Economic growth is the real third rail of American politics. Question it and you are immediately branded an outsider (or even a Marxist). Who doesn't want a rising tide that lifts all boats? Well, this is a good question to ask, and author Brian Czech bravely asks it, and many others.
The release of the book has allowed, in an easy way, the opportunity for me, and fans the world over, to say thank you to those five VJs. For we, the pop culture inclined, they changed everything.
My Dad started to keep track of all of the books that he read in an Excel Spreadsheet. When he died on Wednesday, he had accumulated review scores for 10,496 books.
Named for the license plate on Manx's murderously sentient Rolls Royce, NOS4A2 is Joe Hill's homage to traditional horror after two novels that did not adhere as clearly to genre conventions.
A less-well known group of literary figures have taken an opposite approach to championing books -- by capitalizing on the very changes that have even spooked thriller novelist James Patterson.
After receiving an advanced reader's copy of Neil Gaiman's Fortunately, the Milk, I asked my class if they'd like me to read it aloud. Now keep in mind that while Neil Gaiman may have a huge adult fan base, he isn't particularly well-known among young kids. Actually, I'd say he isn't known at all.
I'm a big fan of Benjamin Weaver, the Jewish prize-figher turned "thief taker," who is the hero of David Liss's The Devil's Company, the third in the series of crime novels set in 18th century London.
In The Comfort of Lies, Randy Susan Meyers explores such modern-day themes of love and obsession, motherhood and adoption, trust and infidelity, and above all, the resiliency of the human spirit and the intrinsic need to forgive.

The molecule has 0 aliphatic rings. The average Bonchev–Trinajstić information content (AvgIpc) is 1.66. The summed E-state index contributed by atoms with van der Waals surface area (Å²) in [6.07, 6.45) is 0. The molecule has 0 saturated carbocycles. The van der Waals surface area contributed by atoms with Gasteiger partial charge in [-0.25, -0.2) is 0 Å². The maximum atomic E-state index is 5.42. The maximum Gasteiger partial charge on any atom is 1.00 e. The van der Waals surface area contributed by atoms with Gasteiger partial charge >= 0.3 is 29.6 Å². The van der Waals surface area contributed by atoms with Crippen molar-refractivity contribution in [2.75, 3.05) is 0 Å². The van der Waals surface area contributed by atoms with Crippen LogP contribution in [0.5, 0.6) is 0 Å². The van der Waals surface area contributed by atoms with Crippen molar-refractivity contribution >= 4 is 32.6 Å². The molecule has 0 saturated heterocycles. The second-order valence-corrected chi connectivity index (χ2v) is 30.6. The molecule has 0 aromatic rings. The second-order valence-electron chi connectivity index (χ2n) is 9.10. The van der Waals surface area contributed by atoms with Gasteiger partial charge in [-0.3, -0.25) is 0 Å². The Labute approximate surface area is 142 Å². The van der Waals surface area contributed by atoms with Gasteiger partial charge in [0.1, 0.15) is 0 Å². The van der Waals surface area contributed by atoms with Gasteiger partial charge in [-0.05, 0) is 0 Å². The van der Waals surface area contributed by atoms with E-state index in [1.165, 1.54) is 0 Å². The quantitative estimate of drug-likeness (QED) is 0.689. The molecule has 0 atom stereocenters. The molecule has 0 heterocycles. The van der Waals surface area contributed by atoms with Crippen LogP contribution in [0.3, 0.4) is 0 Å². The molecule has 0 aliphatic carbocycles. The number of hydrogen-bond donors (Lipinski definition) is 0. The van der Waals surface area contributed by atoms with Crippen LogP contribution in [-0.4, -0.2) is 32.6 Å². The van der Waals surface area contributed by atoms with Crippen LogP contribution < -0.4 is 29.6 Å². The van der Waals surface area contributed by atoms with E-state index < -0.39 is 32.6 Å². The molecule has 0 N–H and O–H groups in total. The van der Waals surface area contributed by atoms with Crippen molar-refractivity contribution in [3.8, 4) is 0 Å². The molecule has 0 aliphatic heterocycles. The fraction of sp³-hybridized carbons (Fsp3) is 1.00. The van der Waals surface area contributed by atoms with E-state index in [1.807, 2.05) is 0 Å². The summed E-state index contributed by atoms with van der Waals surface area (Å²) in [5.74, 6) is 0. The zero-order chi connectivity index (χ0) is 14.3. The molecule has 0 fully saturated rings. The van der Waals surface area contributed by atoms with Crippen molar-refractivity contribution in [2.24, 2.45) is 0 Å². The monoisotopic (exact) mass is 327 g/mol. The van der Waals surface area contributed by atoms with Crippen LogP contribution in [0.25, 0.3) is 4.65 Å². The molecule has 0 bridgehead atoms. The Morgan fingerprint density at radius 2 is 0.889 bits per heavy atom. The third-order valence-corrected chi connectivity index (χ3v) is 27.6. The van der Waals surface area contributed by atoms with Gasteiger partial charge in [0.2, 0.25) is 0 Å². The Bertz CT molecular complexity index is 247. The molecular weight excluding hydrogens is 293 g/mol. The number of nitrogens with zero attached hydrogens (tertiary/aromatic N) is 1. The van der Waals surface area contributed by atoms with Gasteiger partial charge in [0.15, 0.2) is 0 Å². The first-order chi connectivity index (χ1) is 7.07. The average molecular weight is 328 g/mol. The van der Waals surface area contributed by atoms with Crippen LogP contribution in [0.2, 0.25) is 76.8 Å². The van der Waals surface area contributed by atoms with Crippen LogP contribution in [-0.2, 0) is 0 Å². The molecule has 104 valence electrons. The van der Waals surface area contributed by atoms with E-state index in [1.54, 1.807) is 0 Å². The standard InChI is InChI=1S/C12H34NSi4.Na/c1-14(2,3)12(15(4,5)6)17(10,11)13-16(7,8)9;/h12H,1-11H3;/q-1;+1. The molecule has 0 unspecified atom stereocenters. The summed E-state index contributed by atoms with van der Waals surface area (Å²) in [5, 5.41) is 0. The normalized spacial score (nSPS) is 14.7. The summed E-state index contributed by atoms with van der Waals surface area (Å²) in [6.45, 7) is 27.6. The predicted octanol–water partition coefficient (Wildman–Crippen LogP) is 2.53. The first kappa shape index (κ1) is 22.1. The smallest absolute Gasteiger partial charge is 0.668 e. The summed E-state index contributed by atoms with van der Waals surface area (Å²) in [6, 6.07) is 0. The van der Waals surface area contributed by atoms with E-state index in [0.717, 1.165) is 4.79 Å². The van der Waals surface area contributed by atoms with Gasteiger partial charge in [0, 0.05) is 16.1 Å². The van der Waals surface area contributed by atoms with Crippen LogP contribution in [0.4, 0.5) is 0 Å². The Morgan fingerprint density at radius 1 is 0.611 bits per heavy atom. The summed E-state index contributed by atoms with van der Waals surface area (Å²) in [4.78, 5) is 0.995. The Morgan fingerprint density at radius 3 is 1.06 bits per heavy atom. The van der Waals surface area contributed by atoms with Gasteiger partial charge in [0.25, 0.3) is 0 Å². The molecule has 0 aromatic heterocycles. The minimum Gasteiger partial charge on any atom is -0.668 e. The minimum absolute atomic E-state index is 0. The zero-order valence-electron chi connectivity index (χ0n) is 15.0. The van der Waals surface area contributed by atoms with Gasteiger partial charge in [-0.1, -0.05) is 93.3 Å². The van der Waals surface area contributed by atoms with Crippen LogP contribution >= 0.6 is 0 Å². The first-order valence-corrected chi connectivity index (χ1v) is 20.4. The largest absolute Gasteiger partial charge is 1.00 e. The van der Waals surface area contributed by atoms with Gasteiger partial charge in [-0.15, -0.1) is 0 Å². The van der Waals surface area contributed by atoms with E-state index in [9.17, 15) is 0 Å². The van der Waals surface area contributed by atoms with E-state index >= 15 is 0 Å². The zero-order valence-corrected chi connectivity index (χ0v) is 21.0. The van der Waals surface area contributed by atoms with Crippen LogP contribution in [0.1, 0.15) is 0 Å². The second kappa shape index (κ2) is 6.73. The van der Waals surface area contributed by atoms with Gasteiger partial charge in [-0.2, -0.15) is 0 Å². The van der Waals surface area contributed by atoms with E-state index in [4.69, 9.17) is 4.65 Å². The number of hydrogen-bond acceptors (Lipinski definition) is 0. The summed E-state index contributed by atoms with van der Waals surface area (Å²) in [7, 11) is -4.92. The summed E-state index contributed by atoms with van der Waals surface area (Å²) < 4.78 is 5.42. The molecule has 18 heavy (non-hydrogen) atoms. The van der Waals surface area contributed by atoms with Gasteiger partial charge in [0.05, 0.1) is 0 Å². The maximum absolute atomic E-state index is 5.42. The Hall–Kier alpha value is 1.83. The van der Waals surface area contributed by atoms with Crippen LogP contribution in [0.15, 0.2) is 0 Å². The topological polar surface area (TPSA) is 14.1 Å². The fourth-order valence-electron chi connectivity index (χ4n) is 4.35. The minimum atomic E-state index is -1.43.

Larry Brown's final story/novella at the end of Big Bad Love, "92 Days," is essentially a story about a struggling writer, Barlow, trying to get published. The drive to be published acts as a reprieve from the rambling life of squalor that Barlow lives.
Today, rather than savouring our current place and time, we are in constant quest for something better. The obsession with "now" is the topic of Present Shock, the new book from well-known media theorist Douglas Rushkoff.
While researching Too Big to Ignore: The Business Case for Big Data, it became pretty obvious to me pretty quickly that we don't know nearly as much a...
We've not chosen books from best-seller lists. Such books may be quirky, sometimes challenging, often beautifully printed. This year, we turned to Correction of Drift by Pamela Ryder.
The fact of Proust's poems will be news to many, the number and quality of them yet another surprise. Astonishing to virtually all of us, though, comes the revelation that Proust spent much of his life trying to decide whether he was a poet or a prose writer.
This is the kind of book that makes me absolutely envious of authors and their incredible ability to bring their words to life. I found myself up until the wee hours of the night on more than one occasion completely immersed in this book.
The book helps to understand our history and extrapolate lessons to the delicate global situation of public finances, especially since governments that claim to be the solution to the global crisis often represent the problem.
There were so many terrific words and phrases in the '20s, why not use them? If you're claiming your novel strives for verisimilitude with the lives, and if you cite to the biographies and letters and critical studies, then make the language real, too.
by Chimamanda Ngozi Adichie
by Ramona Ausubel
by Helene Wecker
Published on April 23rd, 2013
By Kate Atkinson